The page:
Gambling operators seize on the vulnerability of gamblers by manipulating aspects of their games to increase their addictive qualities. Slot machines provide ample opportunities to alter variables encouraging persistent play. One feature is known as “near misses” which is when the outcome of a bet is made to appear that it was close to a win but is a loss. Slot machines are designed with all kinds of themes and flashy game play (which is a whole other kind of manipulation to draw in players) but the general idea is that when a bet is made on a slot machine and multiple icons match up in a line, the player wins.

Near misses occur when it appears that several but not all icons match up, suggesting that while the player did not win, they were close. Having “nearly missed” a win, it entices the player to continue betting as the next bet might be a winner. Of course, modern slot machines operate on a random number generator such that the outcome of a bet is determine the instant a bet is made and the “closeness” of the end result is inconsequential – the player either won or loss on that bet and whether it appears to have been almost a win has no bearing on future outcomes. There is some speculation that slot machines and other gambling products are designed to result in a disproportionate number of near misses relative to random results to encourage persistent gambling behaviour.

A related tactic is “losses disguised as wins” which occurs with slot machines when the net result of a bet is a loss but the player still wins something less than the amount bet. Slot machines can often be played for a wide array of denominations and “line combinations” in which a win is determined by the number of icons matched up in a multitude of patterns across a large matrix of spin outcomes. As the number of line combinations increases, so does the likelihood of winning something on an individual spin.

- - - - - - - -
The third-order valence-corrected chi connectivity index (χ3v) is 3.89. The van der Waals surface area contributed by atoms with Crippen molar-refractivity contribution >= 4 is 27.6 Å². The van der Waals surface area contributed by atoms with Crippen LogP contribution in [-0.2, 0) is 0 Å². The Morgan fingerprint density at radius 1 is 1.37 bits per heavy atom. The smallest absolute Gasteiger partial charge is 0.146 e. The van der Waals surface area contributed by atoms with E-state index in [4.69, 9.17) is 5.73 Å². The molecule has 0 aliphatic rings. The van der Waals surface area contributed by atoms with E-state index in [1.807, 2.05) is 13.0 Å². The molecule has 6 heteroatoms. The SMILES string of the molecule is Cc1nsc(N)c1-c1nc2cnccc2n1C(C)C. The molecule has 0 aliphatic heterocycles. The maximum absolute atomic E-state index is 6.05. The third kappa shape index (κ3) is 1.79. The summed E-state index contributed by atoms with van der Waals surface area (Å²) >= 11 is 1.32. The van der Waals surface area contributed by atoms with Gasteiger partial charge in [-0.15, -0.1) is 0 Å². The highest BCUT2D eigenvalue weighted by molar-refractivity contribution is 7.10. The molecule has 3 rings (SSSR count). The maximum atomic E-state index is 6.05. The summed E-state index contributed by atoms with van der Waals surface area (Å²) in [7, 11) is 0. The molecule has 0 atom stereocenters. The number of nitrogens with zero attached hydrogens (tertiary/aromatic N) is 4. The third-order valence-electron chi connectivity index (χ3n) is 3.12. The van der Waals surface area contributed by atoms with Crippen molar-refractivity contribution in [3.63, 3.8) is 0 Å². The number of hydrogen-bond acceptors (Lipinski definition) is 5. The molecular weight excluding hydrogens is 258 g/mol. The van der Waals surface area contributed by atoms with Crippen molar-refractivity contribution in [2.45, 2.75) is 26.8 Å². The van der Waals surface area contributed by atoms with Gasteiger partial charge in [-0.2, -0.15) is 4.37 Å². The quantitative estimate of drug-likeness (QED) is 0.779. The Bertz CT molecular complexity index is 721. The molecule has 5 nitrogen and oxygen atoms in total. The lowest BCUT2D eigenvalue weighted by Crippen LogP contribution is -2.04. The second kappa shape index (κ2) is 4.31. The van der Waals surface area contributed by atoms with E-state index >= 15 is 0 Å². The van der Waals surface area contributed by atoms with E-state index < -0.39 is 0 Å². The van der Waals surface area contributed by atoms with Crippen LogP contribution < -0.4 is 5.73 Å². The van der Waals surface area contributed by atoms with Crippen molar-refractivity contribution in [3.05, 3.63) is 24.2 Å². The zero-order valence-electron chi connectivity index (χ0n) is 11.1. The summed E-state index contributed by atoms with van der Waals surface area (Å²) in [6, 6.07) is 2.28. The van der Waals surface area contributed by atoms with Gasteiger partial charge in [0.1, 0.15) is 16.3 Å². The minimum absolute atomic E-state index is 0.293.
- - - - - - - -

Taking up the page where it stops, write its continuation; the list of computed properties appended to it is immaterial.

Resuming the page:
A loss disguised as a win would occur when there is a win but the total amount bet on a spin exceeds the amount wagered. For instance, if someone makes a 5-cent bet denomination at 20 different line combinations ($1 total bet) and they end up winning 30 cents each on two different line combinations, they “win” 60 cents but have incurred a net loss of 40 cents ($1 – 60 cents). Often, the slot machine will include animations and sounds to reinforce the small win which overlooks the fact that a loss has occurred.

Gambling operators also encourage gamblers to engage in faulty thinking that increases gambling behaviour. A good example is digital display boards posted next to roulette wheels in casinos. Roulette is a simple game in which a ball is spun around a wheel that is partitioned into slots containing typically 38 numbers (18 red numbers, 18 black numbers, a green “0”, and a green “00”). Players place wagers on a layout to predict which number the ball will land in on the next spin. Of course, each spin is completely random and independent from any other spin. Previous outcomes have absolutely no bearing on future outcomes. The casinos are fully aware of the unrelatedness of these outcomes.

However, casinos provide digital display boards that track the outcomes of the previous 16 outcomes ostensibly to provide information to gamblers to inform how to bet on future spins. This information gives an “illusion of control” regarding the outcomes of random events and encourages gamblers to identify patterns that do not exist. Similarly, casinos provide scoresheets to baccarat players to keep track of previous outcomes for a game that is essentially a “coin flip” (i.e., the typical outcome in baccarat is either “player” or “banker” and is completely random regardless of what happened in previous hands).

The casinos know that the information provided by display boards in roulette and scorecards in baccarat are absolutely useless and only serve to encourage faulty thinking that increases harmful gambling behaviours.